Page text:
Waste-saving ideas borrowed from Japanese car makers are the magic formula helping Uganda’s dairy farmers produce 75% more milk.
Lean thinking – originally Toyota’s recipe to cut waste in car manufacturing – proved the magic formula to switch up dairy production across Western Uganda’s Rwenzori region.
Brunel Business School supply chains expert Dr Manoj Dora worked with hundreds of dairy farmers, cooperatives, food processors and suppliers to streamline the journey from cow to carton.
Dr Dora spotted bottlenecks, waste hotspots and losses across the region’s dairy network, and streamlined the system to make the most of resources and dramatically pump up productivity.
“Traditional methods caused a lot of waste and led to considerable losses of money,” said Dr Dora. “In the past, these dairy farmers just kept producing endlessly. But now, incorporating lean management methods into their day-to-day operations, suppliers are starting to respond to demand.
“This is greener, more sustainable farming. When you use fewer resources,” said Dora, “you use less energy, less water – those are the extra advantages of applying lean.”
Realising most Rwenzori’s dairy farmers had smartphones, Dr Dora and team developed a ‘Cowalytics’ app that lets Rwenzori dairy farmers use their mobile phones to market their milk and see the latest changing prices. Working with Uganda’s Mountains of the Moon University, they also put the cows on a healthy diet, with farmers swapping tips about the best breeds and grasses to feed them.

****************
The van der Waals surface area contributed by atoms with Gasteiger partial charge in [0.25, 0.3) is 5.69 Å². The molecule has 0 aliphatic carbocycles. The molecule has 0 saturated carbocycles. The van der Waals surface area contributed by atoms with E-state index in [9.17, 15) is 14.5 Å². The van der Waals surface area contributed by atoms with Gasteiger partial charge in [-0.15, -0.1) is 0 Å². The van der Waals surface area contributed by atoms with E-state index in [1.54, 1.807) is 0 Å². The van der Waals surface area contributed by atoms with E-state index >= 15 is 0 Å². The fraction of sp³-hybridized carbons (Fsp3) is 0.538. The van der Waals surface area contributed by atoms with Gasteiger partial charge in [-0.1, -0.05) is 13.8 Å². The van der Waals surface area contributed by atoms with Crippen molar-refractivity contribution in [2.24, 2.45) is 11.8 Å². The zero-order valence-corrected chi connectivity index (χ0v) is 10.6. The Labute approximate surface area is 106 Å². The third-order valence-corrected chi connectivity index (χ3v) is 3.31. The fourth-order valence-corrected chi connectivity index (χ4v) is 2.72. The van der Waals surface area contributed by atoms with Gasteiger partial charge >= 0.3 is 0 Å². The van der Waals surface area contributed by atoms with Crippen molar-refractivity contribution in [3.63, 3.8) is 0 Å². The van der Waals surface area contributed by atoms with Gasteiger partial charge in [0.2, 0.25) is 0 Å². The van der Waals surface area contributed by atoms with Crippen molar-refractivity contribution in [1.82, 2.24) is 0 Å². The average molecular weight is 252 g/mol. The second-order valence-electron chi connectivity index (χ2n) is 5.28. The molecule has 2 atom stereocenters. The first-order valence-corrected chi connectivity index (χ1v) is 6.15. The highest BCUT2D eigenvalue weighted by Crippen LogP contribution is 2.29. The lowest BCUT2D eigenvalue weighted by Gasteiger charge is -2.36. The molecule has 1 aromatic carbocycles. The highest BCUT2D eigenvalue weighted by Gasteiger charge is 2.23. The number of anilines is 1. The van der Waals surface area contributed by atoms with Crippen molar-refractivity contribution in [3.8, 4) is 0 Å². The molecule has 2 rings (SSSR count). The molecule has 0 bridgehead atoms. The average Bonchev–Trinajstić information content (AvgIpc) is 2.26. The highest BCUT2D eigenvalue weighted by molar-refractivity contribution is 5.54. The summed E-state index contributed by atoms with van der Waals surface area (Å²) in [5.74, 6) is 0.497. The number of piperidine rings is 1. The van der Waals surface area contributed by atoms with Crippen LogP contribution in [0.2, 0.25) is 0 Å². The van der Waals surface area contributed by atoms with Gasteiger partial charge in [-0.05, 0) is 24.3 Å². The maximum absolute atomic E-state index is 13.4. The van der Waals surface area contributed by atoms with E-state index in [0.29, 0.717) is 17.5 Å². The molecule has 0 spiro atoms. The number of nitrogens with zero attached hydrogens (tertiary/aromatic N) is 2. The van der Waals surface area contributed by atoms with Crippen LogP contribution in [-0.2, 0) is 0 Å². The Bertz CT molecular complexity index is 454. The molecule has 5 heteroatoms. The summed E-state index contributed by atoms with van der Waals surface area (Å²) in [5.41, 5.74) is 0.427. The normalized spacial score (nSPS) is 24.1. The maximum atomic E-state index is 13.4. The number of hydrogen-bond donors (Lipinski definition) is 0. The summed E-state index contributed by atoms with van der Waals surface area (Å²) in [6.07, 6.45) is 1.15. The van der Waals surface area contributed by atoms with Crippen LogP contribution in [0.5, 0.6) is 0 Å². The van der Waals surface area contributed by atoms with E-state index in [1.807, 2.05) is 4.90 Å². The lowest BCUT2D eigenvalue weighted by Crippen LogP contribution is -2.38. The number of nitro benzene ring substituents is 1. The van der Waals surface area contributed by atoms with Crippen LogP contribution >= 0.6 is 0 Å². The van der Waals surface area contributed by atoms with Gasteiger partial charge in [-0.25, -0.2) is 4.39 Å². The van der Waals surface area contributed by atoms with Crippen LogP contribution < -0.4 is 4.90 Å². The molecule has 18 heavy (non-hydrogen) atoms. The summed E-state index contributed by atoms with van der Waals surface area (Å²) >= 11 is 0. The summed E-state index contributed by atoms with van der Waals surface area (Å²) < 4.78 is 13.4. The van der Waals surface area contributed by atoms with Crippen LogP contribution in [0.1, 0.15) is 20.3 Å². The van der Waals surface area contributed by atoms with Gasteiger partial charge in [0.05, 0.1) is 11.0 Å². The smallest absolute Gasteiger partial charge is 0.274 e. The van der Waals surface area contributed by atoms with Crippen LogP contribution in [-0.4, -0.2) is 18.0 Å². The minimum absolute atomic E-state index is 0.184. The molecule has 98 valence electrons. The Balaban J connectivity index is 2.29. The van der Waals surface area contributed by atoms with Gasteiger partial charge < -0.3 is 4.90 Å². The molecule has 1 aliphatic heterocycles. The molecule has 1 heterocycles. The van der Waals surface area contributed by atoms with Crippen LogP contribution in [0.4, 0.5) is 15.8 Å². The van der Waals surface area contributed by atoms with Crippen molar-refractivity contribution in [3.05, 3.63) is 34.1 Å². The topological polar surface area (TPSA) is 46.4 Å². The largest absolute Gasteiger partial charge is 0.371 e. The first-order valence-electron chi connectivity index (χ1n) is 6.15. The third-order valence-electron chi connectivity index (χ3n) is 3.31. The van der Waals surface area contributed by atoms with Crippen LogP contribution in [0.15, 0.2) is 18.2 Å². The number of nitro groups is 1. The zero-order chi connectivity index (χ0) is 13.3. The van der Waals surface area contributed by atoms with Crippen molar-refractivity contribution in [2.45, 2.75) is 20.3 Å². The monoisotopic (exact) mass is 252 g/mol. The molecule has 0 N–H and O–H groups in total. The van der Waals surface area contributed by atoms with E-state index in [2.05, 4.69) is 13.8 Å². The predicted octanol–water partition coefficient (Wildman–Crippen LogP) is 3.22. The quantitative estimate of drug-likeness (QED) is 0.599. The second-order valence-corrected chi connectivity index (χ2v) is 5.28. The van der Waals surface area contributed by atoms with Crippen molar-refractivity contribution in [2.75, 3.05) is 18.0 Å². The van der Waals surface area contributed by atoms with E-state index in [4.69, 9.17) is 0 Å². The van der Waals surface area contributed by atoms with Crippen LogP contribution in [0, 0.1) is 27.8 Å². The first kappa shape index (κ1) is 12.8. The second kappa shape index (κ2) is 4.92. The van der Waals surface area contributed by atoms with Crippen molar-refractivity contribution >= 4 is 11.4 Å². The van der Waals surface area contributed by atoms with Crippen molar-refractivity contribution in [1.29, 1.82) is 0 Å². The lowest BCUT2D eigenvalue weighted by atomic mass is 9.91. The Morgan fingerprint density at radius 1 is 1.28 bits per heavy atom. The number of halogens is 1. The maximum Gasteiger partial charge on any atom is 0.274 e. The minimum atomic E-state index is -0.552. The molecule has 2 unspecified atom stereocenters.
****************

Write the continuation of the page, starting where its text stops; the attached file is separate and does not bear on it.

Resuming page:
Over its 12-year lifespan, the research funded by the Institutional University Cooperation boosted the region’s milk production by 120%, from 10 litres of milk per day per cow to 22 litres. Ten new milk collection centres and milk coolers started to make farmer’s jobs easier, and they made 72% more money from processing and marketing milk products such as cheeses, bottled milk, yogurt, ice cream and butter.
The Food Supply Management System designed by the team has benefited not only the farmers in the region who have implemented the system but also its wider community – Rwenzori region – economically by establishing a new sustainable partnership model between an academic institution and an industry.
Dr Dora’s lean farming principles have helped not only Rwenzori’s dairy farmers, but also brought vast economic, social, ecological, and educational improvements to the lives of the region’s people.
“If a car company can use it,” Dr Dora said, “then why can’t it help farmers become more efficient too?”
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Project last modified 11/05/2022